Sullivan and other gay trans men of the time often had to fight to assert themselves due to the medical community’s gatekeeping on transness and how it related to sexuality. In Sullivan’s time, sexual orientation was a criteria related to transness, based on the studies by sexologist Harry Benjamin and the Harry Benjamin Standards of Care that interlinked orientation and gender identity; essentially, a defining trait of being trans had to be that trans men were attracted to women and trans women had to be attracted to men. This resulted in Sullivan getting denied gender-affirming surgery and care at Stanford University because he never hid his sexuality. Sullivan was among the main players lobbying for recognition by the establishment in trans health and his work eventually led to the outdated criterion of sexuality being removed and it helped modernize Standards of Care under the World Professional Association of Transgender Health (WPATH).
Sullivan’s work within the LGBTQ community was no less exceptional, writing a biography of pre-Stonewall trans figure Jack Bee Garland, and contributing to newsletters, historical societies, and educational organizations that extended locally from San Francisco to the international stage. Sullivan’s diary entries are personal and political. They are recollections of many sexual escapades, but they also demonstrate his activist sensibility, that he was aware of his body and lifestyle as political issues, and of being in the throes of one of the largest gay scenes in the United States. Sullivan’s queerness and love of gay masculine culture — from bars to films to literature — date to the start of the diaries. But he would soon become a part of the HIV/AIDS crisis, the defining tragedy of gay communities in the US in the 1980s. Sullivan was diagnosed with AIDS in 1986. “I have AIDS. How in the hell could this have happened?” he wrote, initially resigned to being in his “Last Chapter” while at a hospital.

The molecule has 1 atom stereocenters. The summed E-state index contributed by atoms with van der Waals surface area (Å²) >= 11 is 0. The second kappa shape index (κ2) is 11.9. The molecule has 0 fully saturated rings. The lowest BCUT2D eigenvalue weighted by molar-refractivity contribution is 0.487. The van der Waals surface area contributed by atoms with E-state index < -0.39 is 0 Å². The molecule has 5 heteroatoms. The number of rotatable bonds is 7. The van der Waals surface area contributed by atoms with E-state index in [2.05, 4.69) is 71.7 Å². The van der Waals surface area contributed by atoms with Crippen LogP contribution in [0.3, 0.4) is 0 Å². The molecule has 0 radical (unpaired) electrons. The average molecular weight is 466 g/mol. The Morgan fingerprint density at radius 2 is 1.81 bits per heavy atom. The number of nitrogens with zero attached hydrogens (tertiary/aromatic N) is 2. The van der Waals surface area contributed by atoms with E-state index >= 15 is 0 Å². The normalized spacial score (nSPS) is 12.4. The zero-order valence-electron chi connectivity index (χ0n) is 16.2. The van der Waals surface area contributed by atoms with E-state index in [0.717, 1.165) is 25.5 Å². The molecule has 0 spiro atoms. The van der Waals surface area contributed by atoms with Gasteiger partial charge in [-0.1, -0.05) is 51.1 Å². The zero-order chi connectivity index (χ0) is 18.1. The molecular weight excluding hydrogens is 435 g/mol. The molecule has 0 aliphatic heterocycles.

The diaries take a somber turn at this point, as Lou logs his weight loss, his interactions with people who are anticipating his death, his bouts with various illnesses due to his weakened immune system, and his trips to the hospital. Nevertheless, his humanity shines through these passages, along with his sense of humor and clarity about his situation. He often relays what he has read from AIDS narratives in books and newspapers, preparing his own endpoint. “I’m not afraid,” he writes. “I just feel I’ll be stepping into a new plane of existence … one that, in all likelihood, will be just as interesting, if not more so, than the one I’m in now.” Lou Sullivan could never be completely broken or hopeless. Forever a searcher, he maintained an optimism of something better out there, even in his darkest days.